What Andrew Sullivan's Declaration of Independence Means for Publishing

The Dish's decision to break away from legacy media fulfills a long-time dream of prominent writers to control their means of distribution

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About twenty-five years ago, Jason Epstein, then the editorial director of Random House and one of publishing's most far-sighted visionaries, put forward the notion in conversations that someday prominent authors might decide to create their own portals to sell books, sidestepping publishers and booksellers. At the time, the concept seemed unlikely because the writers would have to subsidize the expensive infrastructures of sales, promotion, and accounting. But as was so often the case with Jason's insights, he was on to something. As a young editor, he had devised what became known as the "quality" or trade paperback. In the 1960s, he was one of the founders of the New York Review of Books. He was a co-founder of the highly regarded Library of America. In addition, a decade ago, he began the company that markets the Espresso Book Machine, which prints books on demand in bookstores and other venues.

Now, Jason's idea of the writer breaking away from a formidable backer to strike out on his own is about to have a major test in a way appropriate to the digital age. Andrew Sullivan's announcement that he will be leaving the Daily Beast, his base since February 2011, to launch an independent site, completely reliant for revenue on reader subscriptions and contributions, caused a mighty stir in the media world--as well it should have. Sullivan's blog the Dish is enormously popular, with an average of 1.5 million unique visitors a month during last fall's political season. What's more, his readers tend to stay for longer periods than most digital readers. Sullivan's concept of a community of loyal fans willing to pay $19.99 a year (or more if they choose) for total access to his blog on politics and whatever else he fancies is an important breakthrough in the emergence of personal "brands" that have no need for association with a major (i.e., corporate) parent.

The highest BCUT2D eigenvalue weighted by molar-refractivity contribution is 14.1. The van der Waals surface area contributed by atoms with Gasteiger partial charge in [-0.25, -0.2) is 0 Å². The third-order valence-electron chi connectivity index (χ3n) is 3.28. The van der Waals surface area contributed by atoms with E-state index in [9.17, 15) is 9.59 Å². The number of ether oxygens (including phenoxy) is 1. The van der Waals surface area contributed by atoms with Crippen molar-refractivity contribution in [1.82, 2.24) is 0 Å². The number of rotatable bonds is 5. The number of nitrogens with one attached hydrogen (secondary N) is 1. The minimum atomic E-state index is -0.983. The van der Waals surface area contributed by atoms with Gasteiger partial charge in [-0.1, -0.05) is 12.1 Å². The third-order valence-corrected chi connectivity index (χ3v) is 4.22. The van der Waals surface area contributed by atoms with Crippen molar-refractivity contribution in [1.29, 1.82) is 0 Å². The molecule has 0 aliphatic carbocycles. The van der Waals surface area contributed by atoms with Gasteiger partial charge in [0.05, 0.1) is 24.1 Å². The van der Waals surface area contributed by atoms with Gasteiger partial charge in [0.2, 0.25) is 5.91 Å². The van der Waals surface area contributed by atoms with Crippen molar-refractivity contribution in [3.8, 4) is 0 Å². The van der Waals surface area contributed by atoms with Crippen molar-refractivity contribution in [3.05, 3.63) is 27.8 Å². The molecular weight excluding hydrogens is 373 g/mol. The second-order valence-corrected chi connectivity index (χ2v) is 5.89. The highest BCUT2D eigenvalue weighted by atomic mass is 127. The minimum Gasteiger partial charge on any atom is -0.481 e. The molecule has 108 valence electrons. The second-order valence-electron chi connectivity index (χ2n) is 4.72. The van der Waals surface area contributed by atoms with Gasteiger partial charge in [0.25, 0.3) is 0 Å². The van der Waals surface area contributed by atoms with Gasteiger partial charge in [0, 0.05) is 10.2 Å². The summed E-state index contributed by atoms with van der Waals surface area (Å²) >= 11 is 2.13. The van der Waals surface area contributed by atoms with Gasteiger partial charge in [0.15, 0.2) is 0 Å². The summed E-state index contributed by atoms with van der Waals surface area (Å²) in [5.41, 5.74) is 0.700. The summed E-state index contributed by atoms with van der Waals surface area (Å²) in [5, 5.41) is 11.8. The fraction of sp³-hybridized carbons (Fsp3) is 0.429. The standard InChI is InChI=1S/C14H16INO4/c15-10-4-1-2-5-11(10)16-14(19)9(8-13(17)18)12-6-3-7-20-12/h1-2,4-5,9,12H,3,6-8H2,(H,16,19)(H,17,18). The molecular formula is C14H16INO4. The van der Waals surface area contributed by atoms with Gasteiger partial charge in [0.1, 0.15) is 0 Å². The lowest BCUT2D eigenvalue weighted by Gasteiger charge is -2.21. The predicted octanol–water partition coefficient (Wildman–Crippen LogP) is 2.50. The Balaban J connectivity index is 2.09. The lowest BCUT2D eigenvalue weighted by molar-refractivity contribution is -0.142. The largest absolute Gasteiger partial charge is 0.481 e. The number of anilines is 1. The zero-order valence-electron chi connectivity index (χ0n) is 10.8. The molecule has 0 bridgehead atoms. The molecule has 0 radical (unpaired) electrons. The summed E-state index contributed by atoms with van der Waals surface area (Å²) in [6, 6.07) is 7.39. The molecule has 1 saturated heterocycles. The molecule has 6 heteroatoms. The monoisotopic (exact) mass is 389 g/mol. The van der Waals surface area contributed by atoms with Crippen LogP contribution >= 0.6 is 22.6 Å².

In his declaration of independence, Sullivan wrote, "if this model works, we'll have proof of principle that a small group of writers and editors can be paid directly by readers, and that an independent site, if tended to diligently can grow an audience large enough to sustain it indefinitely."

Sullivan's initiative got off to an exciting start. In only two days, he said he had received nearly $400,000 in subscriptions and donations, close to half of what he (and others knowledgeable on web economics) had estimated it would cost to sustain his small team of staffers and interns for a year. At the $19.99 price point, that means something like 16,000 subscribers, a very good beginning.

Sullivan's subscription model is definitely a different version of commitment than those of the past. In the first place, it is much more flexible than just an annual fee for any access, with periodic reminders that a deadline for renewal is approaching. Readers will still be able to reach most of the Dish through links on social media and search results, as well as through his RSS feed. Sullivan's use of a metering system, the practice adopted by hundreds of newspapers in the past year or so, is in line with the widespread efforts to develop a sustainable revenue stream while so much on the Internet remains available for free. Sullivan is counting on his most fervent of fans to pay for total, unfettered, access.

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Peter Osnos is a contributing writer for The Atlantic. He is the founder and editor at large of PublicAffairs books and a media fellow at the Century Foundation.

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